The author's writing style is coherent yet exquisite, rich with myriad of emotions that will make the readers feel the pain, joy, happiness and the challenges of the protagonist till the very last page. The narrative is very simple and easy to comprehend with and the author has strikingly captured the voice and mindset of a ten year old girl that is not only honest but is quite thought provoking, that will force the readers to think about the protagonist's situation from their hearts. The pacing of the book is really swift as the author unravels the story through some layers and twists that will surprise the readers. As a whole, this is a fulfilling read, but it is bound to leave the readers with a hangover and lasting impression for the protagonist and her family.

The backdrop of the story is vividly arrested into the plot with the tiny and minute details about the landscapes, the food, the culture, the religious beliefs, the societal stigmas, the prejudiced ideals, the streets, the people, the traditional attire and everything, that will let the readers visually imagine the scenes unfolding right before their eyes. So this story will transport the readers right into the middle of a forgotten village in Kabul where people are dominated by a cruel and vicious warlord.

The characters from this story are equally well developed, laced with flaws and dynamism in their demeanor thereby making them look real and believable in the eyes of the readers. The main character, Obayda is flawlessly depicted with enough realism and flaws, the readers can easily comprehend with the feelings of this little girl, who is learning so much about the double standard world she lives in without a question, although she is quite mature compared to her tender age. The other supporting characters are also equally fantastic and enlightens the story with their unmatched charm.

In a nutshell, this is a captivating middle grade story that is not only poignant but will keep the readers turn the pages of this book frantically to learn about a girl treading her way into the world bravely and freely like a boy, even though she knows that her freedom isn't long lasting.

Verdict: A must read for all. Hashimi at her best.

Courtesy: Thanks to the publishers from Harper Collins India for giving me an opportunity to read and review this book.

Author Info:
Nadia Hashimi was born and raised in New York and New Jersey. Both her parents were born in Afghanistan and left in the early 1970s, before the Soviet invasion. Her mother, granddaughter of a notable Afghan poet, traveled to Europe to obtain a Master’s degree in civil engineering and her father came to the United States, where he worked hard to fulfill his American dream and build a new, brighter life for his immediate and extended family. Nadia was fortunate to be surrounded by a large family of aunts, uncles and cousins, keeping the Afghan culture an integral part of their daily lives.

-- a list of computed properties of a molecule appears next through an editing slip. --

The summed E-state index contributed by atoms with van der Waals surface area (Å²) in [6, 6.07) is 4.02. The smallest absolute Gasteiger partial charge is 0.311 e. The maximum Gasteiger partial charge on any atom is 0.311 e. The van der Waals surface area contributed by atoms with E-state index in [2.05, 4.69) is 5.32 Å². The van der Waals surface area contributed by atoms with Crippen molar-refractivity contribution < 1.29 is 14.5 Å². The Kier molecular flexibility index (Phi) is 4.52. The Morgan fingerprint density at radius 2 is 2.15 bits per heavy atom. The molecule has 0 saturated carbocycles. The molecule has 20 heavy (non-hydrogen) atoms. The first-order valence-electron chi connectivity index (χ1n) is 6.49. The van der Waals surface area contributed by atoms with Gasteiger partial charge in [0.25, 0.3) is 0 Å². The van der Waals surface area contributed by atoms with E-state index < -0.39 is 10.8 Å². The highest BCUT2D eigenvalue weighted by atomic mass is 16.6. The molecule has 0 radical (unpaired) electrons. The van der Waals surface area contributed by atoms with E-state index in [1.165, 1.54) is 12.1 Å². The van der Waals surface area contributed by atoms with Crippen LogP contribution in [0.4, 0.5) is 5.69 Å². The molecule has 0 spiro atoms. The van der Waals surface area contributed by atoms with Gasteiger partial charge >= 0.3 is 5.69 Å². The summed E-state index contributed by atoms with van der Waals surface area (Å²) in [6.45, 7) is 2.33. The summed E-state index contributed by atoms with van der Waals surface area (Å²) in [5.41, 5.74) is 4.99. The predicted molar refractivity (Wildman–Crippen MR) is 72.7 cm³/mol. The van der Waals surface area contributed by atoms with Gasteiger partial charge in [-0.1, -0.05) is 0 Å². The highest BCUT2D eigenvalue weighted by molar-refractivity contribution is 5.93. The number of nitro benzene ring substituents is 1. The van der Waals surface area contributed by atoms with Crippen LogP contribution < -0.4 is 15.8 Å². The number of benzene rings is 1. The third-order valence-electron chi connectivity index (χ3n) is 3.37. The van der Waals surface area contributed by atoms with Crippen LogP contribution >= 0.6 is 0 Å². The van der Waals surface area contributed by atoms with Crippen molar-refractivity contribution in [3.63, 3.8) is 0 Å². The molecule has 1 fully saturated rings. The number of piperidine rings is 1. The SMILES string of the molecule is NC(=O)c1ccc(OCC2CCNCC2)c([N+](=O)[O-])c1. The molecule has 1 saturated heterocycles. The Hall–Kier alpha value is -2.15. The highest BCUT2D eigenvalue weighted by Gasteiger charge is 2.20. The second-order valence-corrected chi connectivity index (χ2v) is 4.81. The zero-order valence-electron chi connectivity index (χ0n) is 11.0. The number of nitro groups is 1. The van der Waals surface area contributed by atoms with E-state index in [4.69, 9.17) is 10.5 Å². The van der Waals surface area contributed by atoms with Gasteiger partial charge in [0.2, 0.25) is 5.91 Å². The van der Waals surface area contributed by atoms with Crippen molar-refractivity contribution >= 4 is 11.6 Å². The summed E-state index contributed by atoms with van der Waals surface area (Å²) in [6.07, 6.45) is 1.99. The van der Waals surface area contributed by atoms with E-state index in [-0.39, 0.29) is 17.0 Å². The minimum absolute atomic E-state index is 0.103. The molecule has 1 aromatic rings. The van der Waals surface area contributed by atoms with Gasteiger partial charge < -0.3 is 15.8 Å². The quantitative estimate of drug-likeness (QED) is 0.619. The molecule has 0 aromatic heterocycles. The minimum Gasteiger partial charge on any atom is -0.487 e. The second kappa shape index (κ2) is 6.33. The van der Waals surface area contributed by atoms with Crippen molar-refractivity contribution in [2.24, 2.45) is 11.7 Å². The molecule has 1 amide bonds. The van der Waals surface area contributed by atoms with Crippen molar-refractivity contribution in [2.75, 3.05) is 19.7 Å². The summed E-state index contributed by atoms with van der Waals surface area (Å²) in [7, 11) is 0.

Nadia attended Brandeis University where she obtained degrees in Middle Eastern Studies and Biology. In 2002, she made her first trip to Afghanistan with her parents who had not returned to their homeland since leaving in the 1970s. It was a bittersweet experience for everyone, finding relics of childhood homes and reuniting with loved ones.
Nadia enrolled in medical school in Brooklyn and became active with an Afghan-American community organization that promoted cultural events and awareness, especially in the dark days after 9/11. She graduated from medical school and went on to complete her pediatric training at NYU/Bellevue hospitals in New York City. On completing her training, Nadia moved to Maryland with her husband where she works as a pediatrician. She’s also a part of the “Lady Docs,” a group of local female physicians who exercise, eat and blog together.
With her rigorous medical training completed, Nadia turned to a passion that had gone unexplored. Her upbringing, experiences and love for reading came together in the form of stories based in the country of her parents and grandparents (some even make guest appearances in her tales!). Her debut novel, The Pearl That Broke Its Shell was released  in 2014. Her second novel, When The Moon Is Low, followed in 2015 and chronicled the perilous journey of an Afghan family as they fled Taliban-controlled Kabul and fell into the dark world of Europe's undocumented.
She and her husband are the beaming parents of four curious, rock star children, two goldfish and a territorial African Grey parrot.
Visit her here